I was at Cape Canaveral, FL now many years ago, in November 1977, I believe, for a Tornado class championship. We got blown out as well, for part of the regatta. As you can see from the photographs. we could not even launch without genuine risk to the boats.I added a photo of our cold moulded hull construction, which at the time produced the stiffest, lightest boats possible.
I keep a memory of sleeping with the wet sails in a van during a torrential thunderstorm. Everything was wet all the time.
This may be the future of fast sailing. It seems that history is all but overlooking “Paul Ricard” Eric Taberly’s foiling trimaran built in the 1980’s. Materials were not readily available, i.e. carbon fibre, and while the boat performed quite well, setting records she was heavy by today’s standards, having been constructed of aluminum.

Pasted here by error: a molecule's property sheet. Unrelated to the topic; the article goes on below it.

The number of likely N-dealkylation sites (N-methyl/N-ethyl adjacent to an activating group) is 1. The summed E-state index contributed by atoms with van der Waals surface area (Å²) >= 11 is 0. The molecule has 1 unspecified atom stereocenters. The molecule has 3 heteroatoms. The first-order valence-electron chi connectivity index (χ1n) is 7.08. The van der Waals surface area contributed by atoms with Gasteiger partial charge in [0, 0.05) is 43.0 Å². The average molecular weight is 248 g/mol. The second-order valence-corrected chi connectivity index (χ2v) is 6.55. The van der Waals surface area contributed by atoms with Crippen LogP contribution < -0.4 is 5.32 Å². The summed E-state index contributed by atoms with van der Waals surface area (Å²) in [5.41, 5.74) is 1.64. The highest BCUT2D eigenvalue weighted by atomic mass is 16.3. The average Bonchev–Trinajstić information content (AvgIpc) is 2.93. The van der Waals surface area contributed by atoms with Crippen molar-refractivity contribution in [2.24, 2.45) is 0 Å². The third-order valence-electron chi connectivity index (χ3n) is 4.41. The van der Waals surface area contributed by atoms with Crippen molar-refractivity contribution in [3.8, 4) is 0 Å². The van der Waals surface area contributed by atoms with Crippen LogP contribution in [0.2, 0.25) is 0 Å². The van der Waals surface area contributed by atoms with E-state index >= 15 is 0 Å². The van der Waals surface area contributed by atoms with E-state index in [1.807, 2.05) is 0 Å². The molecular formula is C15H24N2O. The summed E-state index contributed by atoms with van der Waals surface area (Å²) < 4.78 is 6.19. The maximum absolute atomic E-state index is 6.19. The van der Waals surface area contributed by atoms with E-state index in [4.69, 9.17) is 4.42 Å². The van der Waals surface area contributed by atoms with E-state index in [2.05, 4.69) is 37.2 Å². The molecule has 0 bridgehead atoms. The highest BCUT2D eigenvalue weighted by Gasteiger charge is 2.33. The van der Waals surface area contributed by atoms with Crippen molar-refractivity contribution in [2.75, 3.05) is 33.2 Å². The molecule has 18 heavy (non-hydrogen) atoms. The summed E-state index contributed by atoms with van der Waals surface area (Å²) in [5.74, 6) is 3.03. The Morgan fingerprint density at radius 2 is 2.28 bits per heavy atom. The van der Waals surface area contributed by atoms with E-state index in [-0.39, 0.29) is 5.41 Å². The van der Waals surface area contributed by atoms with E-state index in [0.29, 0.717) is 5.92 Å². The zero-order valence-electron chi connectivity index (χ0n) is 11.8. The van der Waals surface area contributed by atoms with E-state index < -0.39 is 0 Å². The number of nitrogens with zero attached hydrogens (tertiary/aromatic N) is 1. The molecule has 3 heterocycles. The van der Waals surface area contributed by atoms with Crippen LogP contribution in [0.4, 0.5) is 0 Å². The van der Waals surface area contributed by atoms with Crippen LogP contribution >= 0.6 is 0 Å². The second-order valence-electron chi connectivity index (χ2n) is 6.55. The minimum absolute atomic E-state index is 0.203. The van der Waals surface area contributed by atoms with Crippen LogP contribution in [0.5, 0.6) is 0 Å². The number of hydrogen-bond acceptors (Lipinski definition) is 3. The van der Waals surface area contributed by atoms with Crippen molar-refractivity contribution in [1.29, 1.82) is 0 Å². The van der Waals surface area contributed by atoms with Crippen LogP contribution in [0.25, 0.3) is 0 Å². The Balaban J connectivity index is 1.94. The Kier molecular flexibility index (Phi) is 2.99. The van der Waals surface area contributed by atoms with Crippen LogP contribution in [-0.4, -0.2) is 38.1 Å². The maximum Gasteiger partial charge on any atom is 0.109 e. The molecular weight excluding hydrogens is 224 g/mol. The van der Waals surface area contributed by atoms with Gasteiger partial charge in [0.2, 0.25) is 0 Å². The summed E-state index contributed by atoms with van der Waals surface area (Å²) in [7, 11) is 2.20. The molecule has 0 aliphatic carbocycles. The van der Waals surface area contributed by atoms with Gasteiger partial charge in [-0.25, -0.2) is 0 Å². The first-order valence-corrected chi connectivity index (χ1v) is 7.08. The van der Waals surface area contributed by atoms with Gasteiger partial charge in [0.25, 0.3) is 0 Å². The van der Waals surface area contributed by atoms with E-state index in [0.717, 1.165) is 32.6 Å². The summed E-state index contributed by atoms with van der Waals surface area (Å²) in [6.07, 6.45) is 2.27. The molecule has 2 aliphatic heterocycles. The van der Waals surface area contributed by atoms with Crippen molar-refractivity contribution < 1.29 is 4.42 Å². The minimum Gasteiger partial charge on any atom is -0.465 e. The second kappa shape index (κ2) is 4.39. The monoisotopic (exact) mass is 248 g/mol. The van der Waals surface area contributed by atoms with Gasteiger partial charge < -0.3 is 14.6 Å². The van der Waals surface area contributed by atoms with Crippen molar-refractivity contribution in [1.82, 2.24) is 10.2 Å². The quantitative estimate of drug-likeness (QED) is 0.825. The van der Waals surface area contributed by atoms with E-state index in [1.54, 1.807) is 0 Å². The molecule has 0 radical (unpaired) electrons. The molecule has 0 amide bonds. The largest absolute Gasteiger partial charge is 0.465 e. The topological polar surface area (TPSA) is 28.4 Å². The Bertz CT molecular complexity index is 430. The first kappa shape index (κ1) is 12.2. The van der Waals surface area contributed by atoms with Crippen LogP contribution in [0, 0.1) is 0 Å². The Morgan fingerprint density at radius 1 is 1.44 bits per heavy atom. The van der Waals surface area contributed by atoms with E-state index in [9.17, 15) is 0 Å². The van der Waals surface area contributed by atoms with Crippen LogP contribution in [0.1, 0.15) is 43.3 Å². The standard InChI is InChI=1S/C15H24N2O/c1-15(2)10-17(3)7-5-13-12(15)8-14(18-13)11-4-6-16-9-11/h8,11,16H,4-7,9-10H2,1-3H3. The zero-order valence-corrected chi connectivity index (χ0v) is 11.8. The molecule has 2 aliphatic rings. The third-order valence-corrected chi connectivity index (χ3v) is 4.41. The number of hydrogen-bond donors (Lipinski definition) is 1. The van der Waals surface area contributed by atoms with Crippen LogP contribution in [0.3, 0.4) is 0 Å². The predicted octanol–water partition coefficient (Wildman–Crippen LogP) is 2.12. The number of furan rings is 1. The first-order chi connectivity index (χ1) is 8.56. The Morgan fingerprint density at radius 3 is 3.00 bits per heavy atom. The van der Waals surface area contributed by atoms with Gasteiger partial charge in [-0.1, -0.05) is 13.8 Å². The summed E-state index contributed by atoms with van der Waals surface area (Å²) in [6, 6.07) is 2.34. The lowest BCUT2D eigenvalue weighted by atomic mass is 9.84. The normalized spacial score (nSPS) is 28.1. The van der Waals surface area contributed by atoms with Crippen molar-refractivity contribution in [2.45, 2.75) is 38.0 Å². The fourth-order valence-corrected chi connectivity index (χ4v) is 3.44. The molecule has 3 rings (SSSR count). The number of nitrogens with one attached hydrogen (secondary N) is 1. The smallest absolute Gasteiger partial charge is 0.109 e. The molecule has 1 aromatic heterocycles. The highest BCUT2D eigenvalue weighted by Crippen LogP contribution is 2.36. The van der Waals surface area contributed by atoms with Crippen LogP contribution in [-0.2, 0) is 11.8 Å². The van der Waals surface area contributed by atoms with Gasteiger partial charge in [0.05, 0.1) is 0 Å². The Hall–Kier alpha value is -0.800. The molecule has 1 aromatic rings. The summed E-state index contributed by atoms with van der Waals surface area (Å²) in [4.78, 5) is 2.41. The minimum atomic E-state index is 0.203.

I am often repeating myself stating that we should acknowledge those who went first; blazing the path which was then much easier to follow.
IdenticaL 70 foot trimarans about to race from New York to Brest. It is expected to take 7 days. A drag race with navigation. Racing like this could finish off the Volvo race. It is fraction of the cost. fast simple and easy.
They are here in Newport preparing for the race and will sail to New York for the start. Meanwhile the other multihull circus (America’s Cup World Tour) is opening officially tomorrow.
I remain ambivalent about the America’s Cup. Cracks are starting to show in the ambitious plans for the event. In terms of general interest in sailing; particularly professional sailing; the event should be held in Europe. Multihulls, again in Europe. I do like to see people exploring the edges of anything. Besides it is a pleasant video.
This is a repeat post from a few years ago now, but it just makes me smile.